Archive for the ‘Medical Device Claims’ Category


April 2009

The Mulligan Law Firm Is Investigating Potential Calaxo® Screw Injury Cases

The Mulligan Law Firm is pleased to announce the addition of Smith & Nephew’s Calaxo® Screw to its medical-device litigation service.

Dallas, TX (PRWEB) April 7, 2009 — The Mulligan Law Firm ( has begun to evaluate and investigate potential injuries caused by the Calaxo® Screw medical-device.

Smith & Nephew’s Calaxo® Screw received approval for use in March 2006, and was used until August 2007. At that point in time, Smith & Nephew recalled the device after a number of patients experienced swelling, pain, fluid build-up, and screw fragmentation.

If you or a loved one has been fitted with Smith & Nephew’s Calaxo® Screw medical-device and suffered from joint-swelling, fever, excessive and/or constant pain, contact The Mulligan Law Firm immediately.

As a part of its medical-device litigation service, The Mulligan Law Firm is now offering free evaluation of possible claims connected to health issues that may have resulted from the Calaxo® Screw.

Those who may have been injured are invited to contact The Mulligan Law Firm as soon as possible to discuss their potential claim and litigation issues. We have medical-device litigation attorneys on stand-by right now to answer your questions and advise you.

The attorneys of The Mulligan Law Firm stress that in each and every personal injury case and lawsuit it is vital that measures are taken to preserve all available evidence, and to enable physicians and additional expert witnesses to evaluate any injuries at an in-depth level.

In addition, statutes of limitations require potential plaintiffs to act within statutory time-frames. Therefore, any failure or delay in contacting an attorney may cause a potential claimant to lose his or her rights.

About The Mulligan Law Firm:

The Mulligan Law Firm was formed in 1995. The firm has successfully represented thousands of individuals in a wide variety of practice areas in federal and state courts throughout the United States, and has achieved recoveries for its clients exceeding well over $600 million U.S. dollars. The firm obtained an AV rating with Martindale-Hubbell which indicates very high to preeminent legal ability and very high ethical standards as established by confidential opinions from members of the Bar.

The Mulligan Law Firm would like to hear from you to discuss your potential claim.

For more information on Smith & Nephew’s Calaxo® Screw and The Mulligan Law Firm, see the web site:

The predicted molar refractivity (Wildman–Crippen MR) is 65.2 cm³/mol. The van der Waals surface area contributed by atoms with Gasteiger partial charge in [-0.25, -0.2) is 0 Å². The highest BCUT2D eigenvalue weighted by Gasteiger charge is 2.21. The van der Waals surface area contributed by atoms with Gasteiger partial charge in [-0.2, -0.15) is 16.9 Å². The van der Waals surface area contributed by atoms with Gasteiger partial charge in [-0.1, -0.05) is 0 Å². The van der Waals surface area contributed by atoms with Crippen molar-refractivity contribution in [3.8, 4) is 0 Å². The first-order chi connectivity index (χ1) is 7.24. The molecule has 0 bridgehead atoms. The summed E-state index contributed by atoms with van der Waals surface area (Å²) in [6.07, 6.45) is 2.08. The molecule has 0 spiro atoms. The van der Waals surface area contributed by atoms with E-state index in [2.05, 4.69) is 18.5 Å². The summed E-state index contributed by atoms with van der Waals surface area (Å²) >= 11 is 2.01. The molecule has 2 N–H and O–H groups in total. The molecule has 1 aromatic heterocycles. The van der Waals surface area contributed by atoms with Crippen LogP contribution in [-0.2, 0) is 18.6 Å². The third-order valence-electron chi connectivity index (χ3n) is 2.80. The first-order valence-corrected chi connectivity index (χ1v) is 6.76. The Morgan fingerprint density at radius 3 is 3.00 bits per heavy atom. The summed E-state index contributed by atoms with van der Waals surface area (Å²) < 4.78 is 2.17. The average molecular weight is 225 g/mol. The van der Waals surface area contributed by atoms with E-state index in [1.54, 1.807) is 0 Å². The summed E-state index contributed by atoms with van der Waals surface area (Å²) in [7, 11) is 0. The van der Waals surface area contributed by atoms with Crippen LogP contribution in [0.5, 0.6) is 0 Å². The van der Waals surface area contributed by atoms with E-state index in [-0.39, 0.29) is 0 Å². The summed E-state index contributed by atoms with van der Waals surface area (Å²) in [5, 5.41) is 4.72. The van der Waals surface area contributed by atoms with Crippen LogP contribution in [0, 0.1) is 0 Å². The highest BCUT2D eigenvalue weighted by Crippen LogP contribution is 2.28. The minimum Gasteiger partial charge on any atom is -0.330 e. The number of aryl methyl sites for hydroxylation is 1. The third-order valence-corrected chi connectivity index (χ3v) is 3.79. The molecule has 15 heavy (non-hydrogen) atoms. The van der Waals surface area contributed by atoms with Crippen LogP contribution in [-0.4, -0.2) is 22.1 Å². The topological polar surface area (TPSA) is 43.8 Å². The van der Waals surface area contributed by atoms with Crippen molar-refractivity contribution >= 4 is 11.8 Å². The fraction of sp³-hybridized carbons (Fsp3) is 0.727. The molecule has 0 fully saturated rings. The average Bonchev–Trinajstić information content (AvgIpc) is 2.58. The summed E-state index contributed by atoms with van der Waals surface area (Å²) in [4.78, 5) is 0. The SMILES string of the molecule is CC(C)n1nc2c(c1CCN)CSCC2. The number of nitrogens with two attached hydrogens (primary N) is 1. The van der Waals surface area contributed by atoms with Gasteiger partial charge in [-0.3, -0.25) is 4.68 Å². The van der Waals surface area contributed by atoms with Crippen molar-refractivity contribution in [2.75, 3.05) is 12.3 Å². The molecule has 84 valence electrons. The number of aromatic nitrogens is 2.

Calaxo® is a registered trademark of Smith & Nephew. 

The Mulligan Law Firm’s Texas, California, and Florida Lawyers / Attorneys are evauating nationwide claims. 

The Mulligan Law Firm represents clients throughout the United States in conjunction with local counsel licensed in other jurisdictions.

Patrick J. Mulligan, Attorney / Lawyer*
Eric W. Gruenwald, Attorney / Lawyer+
The Mulligan Law Firm
214-219-9779, EXT. 245

For details about our attorneys and areas of practice, see:

* Licensed in Texas & Georgia
+ Licensed in California only

Please do not post personal contact information, etc., on comments on this blog.  Please contact us via one of the contact forms on the main website.  Thank You.

Calaxo Screw Recall – Contact Us

March 2009

The CALAXO® screw was in use from roughly March, 2006 to August, 2007. It is a bioabsorbable polymer and calcium carbonate device designed to promote bone growth and reabsorb more rapidly by the body, thus producing a quicker recovery time. If you had ACL surgery during this time and suspect a CALAXO® screw was used, you should contact us. 

In March, 2006 the CALAXO® screw from Smith & Nephew was approved for use in the U.S. In August, 2007 Smith & Nephew did an immediate recall following reports of swelling, pain, pockets of fluid build up, and screw fragmentation. According to their recall letter, in rare cases, patients have developed pre-tibial soft tissue swelling between 2 - 36 weeks after insertion of the CALAXO screw. Smith & Nephew stated: “because the area of swelling and soft tissue irritation can mimic the appearance of an infection, our medical experts recommend that consideration should be given to aspirating the area for routine cultures”. Some cases require further surgery involving debridement (removal of dead or infected tissue and bone) and removal of any remaining screw fragments.

In some cases, surgeons have further replaced the fragmented polymer screw with an alternate screw or bone graft.